Equitable Adaptation Legal & Policy Toolkit


Tax Credits, Tax Increment Financing & Land Value Capture

In recent years, the federal government has created a series of programs that use tax credits to incentivize investments in low-income communities including, in particular, the New Market Tax Credit (NMTC) Program and the Opportunity Zone Program.See footnote 1 Although the programs do not specifically target resiliency measures for these communities, they can support them. “The NMTC Program attracts private capital into low-income communities by permitting individual and corporate investors to receive a tax credit against their federal income tax in exchange for making equity investments in specialized financial intermediaries called Community Development Entities (CDEs).”See footnote 2 These CDEs, in turn, are mandated to fund initiatives in low-income communities, including resilience initiatives.

The Opportunity Zone Program similarly employs tax incentives to promote investments in designated low-income zones (currently more than 8,700 designated census tracts). Investors in these zones gain benefits, from capital gain tax deferral, partial forgiveness of tax on capital gains, and forgiveness of additional gains on investments.See footnote 3 The Program was created to drive capital into areas with low-income communities, but concerns that the Program could support projects that are not wanted by, and could even harm, these communities compelled the identification of ‘guardrails’ to ensure that investments respond to community needs. The Kresge Foundation, for example, has detailed a set of underwriting covenants that create a level of transparency, accountability, and disclosure for Opportunity Zone-related measures.See footnote 4

Some states, including, for example, Massachusetts and Maryland, have created state-specific tax credit programs similar to the NMTC. The Dudley Street Neighborhood Initiative, described below, is one example.

Tax Increment Financing & Land Value Capture

“Tax Increment Financing (TIF) is a method of financing a project or development in a designated geographic area based on the anticipated increase in property tax that will be generated by the project.”See footnote 5 It can be a source of equitable adaptation financing only to the extent increased property costs are not borne by low-income residents or property owners and improvements do not displace local businesses and residents.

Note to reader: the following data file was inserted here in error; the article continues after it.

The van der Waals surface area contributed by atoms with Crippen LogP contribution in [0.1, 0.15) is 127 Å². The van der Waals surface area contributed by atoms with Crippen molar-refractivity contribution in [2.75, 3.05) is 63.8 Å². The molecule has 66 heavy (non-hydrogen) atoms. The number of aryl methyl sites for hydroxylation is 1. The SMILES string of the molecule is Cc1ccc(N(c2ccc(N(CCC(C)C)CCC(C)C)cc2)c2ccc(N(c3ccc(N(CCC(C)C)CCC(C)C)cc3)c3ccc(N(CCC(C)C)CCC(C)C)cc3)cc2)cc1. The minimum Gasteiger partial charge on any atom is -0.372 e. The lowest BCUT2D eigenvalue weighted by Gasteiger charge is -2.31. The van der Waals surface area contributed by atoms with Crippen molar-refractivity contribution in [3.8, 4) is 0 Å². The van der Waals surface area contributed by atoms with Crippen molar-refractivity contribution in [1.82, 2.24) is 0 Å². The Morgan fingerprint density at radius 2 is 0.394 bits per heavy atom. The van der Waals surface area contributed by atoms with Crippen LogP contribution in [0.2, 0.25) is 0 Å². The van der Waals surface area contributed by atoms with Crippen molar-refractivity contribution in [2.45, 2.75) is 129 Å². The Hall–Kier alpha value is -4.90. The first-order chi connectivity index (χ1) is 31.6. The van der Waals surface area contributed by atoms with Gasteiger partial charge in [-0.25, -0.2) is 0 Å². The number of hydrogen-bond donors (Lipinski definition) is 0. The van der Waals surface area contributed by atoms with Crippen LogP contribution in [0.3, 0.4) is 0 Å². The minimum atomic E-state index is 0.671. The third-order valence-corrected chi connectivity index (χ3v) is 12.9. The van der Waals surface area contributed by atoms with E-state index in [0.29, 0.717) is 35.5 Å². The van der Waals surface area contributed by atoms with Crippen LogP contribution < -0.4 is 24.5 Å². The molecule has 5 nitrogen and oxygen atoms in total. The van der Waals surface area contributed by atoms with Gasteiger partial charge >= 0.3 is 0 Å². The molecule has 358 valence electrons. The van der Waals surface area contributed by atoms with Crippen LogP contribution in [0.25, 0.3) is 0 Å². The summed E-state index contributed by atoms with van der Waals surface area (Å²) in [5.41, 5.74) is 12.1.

The revenue generated by a TIF is the property tax assessed on the increase in property value of a designated district following a development project, compared to the baseline property value prior to the development project. Tax increment financing originally developed as a means of financing the redevelopment of “blighted” areas, but is now used for a broad range of infrastructure improvements.See footnote 6

Green infrastructure, and other adaptation measures, can be important to TIF development because such measures can increase property values.

Local governments can use tax increment financing for large capital projects (such as green infrastructure installation) or incremental, longer-term spending. A local government could issue municipal or private bonds to raise capital for a large-scale green infrastructure project, and use the TIF revenue to service bond payments. Alternatively, a local government could use TIF revenue incrementally—as the revenue is collected—to pay for smaller-scale green infrastructure projects or, in many jurisdictions, to provide a sustainable revenue source to pay for operations and maintenance of green infrastructure installations.See footnote 7

Land Value Capture

The Land Value Capture (LCV) approach “allows communities to recover and reinvest land value increases resulting from public investment and other government actions.”See footnote 8 When, for example, property owners and developers secure financial benefits from government action, such as new roads, subway lines, among other measures, an LCV approach requires these owners and developers to share their windfall. An LCV approach could be used to secure capital for climate-resilient infrastructure — such as bridges and storm walls that provide benefits for developers. In this scenario, the benefitting developers would pay a fee that could, in turn, be used to pay off the bond issued to finance the infrastructure development. To date, however, the LCV approach has not been used significantly for resilience efforts.See footnote 9

Considerations of Tax Credits, Tax Increment Financing and Land Value Capture


  • The economic benefits of investments related to climate-related LVC approaches currently are less explicit than other tax-related approaches, but opportunities are promising.


  • These approaches to financing do not have the same attention to environmental benefits that other approaches, e.g., impact bonds, do.


  • These tax-and-land-related approaches can consider ‘guardrails’ developed to ensure that investments respond to community needs and don’t unduly financially burden low-income communities.


  • State-specific approaches, as compared to federal approaches, are more tailored to state-specific needs, and more likely to provide effective resiliency benefits.